There are two elements throughout this book that we have not yet discussed: sections written by Steven L. Hopp and Camille Kingsolver, Barbara Kingsolver’s husband and eldest daughter.
Steven offers practical information and tips — from information on the Farm Bill and school lunch legislation, to one of my favorite paragraphs, “How to Impress your Wife, Using a Machine” where he describes the convenience and wonder of the bread machine, and how to use healthy substitutions and additions to your bread recipes. These sections always offer concrete resources and ways to get involved.
Camille’s sections at the end of each chapter also offer helpful, practical information in the form of recipes. She often shares a story or her perspective, and then several of their favorite family recipes. At the end of this chapter, she leaves us with a profound (yet simple) thought, “Most of us agree to put away our sandals and bikinis when the leaves start to turn, even if they’re our favorite clothes. We can learn to apply similar practicality to our foods.” She then gives us some recipes for winter vegetables and a week of what their family eats during the cold months. These parts of each chapter give us a glimpse into what local eating looks like on a daily basis for this Virginia family. Sweet Potato Quesadillas? Butternut Bean Soup? These sound delicious to me! These recipes and more are available here.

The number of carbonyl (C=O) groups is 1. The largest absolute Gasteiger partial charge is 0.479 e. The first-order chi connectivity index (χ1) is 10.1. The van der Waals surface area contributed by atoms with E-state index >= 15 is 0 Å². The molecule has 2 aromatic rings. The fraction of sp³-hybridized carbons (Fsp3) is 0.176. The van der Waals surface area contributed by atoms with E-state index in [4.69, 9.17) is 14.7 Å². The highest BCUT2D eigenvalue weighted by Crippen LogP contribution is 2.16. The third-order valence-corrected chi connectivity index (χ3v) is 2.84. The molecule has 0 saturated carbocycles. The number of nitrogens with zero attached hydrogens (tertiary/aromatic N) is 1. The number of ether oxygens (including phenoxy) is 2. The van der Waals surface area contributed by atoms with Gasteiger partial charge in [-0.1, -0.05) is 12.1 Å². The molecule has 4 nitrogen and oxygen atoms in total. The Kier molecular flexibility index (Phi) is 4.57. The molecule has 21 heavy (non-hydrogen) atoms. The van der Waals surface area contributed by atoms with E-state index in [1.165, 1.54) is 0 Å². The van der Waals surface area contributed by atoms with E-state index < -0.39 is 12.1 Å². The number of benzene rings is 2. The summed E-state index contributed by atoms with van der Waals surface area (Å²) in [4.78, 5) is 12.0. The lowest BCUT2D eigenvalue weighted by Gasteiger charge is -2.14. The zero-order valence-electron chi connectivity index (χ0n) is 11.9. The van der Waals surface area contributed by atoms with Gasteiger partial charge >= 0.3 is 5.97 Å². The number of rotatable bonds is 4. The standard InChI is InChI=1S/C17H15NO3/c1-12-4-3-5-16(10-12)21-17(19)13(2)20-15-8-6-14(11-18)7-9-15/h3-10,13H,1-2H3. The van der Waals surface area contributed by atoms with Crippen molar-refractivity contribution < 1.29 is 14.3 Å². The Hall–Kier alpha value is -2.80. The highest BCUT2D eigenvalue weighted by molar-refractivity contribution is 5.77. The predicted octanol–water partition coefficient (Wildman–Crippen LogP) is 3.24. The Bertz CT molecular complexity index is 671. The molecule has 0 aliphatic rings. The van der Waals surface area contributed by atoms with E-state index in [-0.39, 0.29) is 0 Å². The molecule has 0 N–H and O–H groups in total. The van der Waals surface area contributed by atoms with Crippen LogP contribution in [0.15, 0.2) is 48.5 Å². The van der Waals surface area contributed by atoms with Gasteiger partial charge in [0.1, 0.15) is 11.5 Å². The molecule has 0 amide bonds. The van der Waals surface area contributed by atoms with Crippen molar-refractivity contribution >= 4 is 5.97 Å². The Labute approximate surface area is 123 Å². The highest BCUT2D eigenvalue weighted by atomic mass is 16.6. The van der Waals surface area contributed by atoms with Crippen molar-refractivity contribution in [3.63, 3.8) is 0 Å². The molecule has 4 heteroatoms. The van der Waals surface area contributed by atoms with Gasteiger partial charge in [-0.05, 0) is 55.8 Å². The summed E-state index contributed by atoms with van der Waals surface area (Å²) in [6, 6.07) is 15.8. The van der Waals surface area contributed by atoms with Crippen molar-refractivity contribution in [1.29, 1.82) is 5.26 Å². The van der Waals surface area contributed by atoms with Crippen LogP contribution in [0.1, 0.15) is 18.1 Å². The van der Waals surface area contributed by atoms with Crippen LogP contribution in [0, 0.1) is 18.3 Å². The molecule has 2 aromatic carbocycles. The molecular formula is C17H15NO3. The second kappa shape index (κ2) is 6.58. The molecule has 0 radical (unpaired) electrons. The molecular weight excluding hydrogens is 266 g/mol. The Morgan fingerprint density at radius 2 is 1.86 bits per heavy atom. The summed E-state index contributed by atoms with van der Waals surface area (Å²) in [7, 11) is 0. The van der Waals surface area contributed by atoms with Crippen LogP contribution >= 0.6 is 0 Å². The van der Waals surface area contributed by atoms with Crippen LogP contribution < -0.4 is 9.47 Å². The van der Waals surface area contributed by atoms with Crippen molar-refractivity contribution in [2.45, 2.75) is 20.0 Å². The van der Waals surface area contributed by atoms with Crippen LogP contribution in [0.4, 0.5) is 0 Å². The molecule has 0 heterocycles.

Barbara Kingsolver does note that if we are reading this in January, we should come back in six months. She reminds us that local eating is possible in January, but the time to think about that is August. Through the winter her pantry is stocked with food they blanched, canned, and stored at the end of the summer. So, until the Farmers’ Markets open back up in our area, it may be a struggle to eat locally if we have not planned to do so. Local foods are springing up in grocery stores and restaurants, so we may be able to find some local, in season options (like collard greens or sweet potatoes). However, maybe the best thing to do is to start learning what is in season, so that eating local, in-season foods becomes more natural to us, like putting away our swimsuits when the weather turns cold.
- Are you in tune with what is in season? If not, check out this helpful chart.
- Do you have any favorite winter recipes? Please share them with us below.
- Are there restaurants or grocery stores that offer local foods in your area?